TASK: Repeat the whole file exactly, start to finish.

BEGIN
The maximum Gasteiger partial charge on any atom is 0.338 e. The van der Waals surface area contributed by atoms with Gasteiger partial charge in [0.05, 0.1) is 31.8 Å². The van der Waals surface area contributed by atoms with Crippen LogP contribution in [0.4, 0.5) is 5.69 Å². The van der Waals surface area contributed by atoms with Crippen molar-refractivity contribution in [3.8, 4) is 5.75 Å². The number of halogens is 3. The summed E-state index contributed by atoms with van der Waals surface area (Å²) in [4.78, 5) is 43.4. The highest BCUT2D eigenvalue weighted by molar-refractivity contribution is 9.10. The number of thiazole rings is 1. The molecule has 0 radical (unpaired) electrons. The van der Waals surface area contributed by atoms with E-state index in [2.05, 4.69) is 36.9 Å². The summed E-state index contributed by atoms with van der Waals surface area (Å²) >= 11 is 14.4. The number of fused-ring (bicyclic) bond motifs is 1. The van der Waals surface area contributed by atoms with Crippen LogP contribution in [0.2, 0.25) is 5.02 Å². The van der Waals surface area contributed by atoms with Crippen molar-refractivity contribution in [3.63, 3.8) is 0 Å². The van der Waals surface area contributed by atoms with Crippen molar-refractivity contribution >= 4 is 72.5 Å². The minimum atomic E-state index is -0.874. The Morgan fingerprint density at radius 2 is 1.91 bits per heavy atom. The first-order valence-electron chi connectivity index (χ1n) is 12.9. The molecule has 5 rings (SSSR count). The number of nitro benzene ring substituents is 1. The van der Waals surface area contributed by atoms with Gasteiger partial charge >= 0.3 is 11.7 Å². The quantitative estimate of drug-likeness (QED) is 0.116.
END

The maximum Gasteiger partial charge on any atom is 0.338 e. The van der Waals surface area contributed by atoms with Gasteiger partial charge in [0.05, 0.1) is 31.8 Å². The van der Waals surface area contributed by atoms with Crippen LogP contribution in [0.4, 0.5) is 5.69 Å². The van der Waals surface area contributed by atoms with Crippen molar-refractivity contribution in [3.8, 4) is 5.75 Å². The number of halogens is 3. The summed E-state index contributed by atoms with van der Waals surface area (Å²) in [4.78, 5) is 43.4. The highest BCUT2D eigenvalue weighted by molar-refractivity contribution is 9.10. The number of thiazole rings is 1. The molecule has 0 radical (unpaired) electrons. The van der Waals surface area contributed by atoms with E-state index in [2.05, 4.69) is 36.9 Å². The summed E-state index contributed by atoms with van der Waals surface area (Å²) >= 11 is 14.4. The number of fused-ring (bicyclic) bond motifs is 1. The van der Waals surface area contributed by atoms with Crippen LogP contribution in [0.2, 0.25) is 5.02 Å². The van der Waals surface area contributed by atoms with Crippen molar-refractivity contribution in [3.63, 3.8) is 0 Å². The van der Waals surface area contributed by atoms with Crippen molar-refractivity contribution >= 4 is 72.5 Å². The minimum atomic E-state index is -0.874. The Morgan fingerprint density at radius 2 is 1.91 bits per heavy atom. The first-order valence-electron chi connectivity index (χ1n) is 12.9. The molecule has 5 rings (SSSR count). The number of nitro benzene ring substituents is 1. The van der Waals surface area contributed by atoms with Gasteiger partial charge >= 0.3 is 11.7 Å². The quantitative estimate of drug-likeness (QED) is 0.116.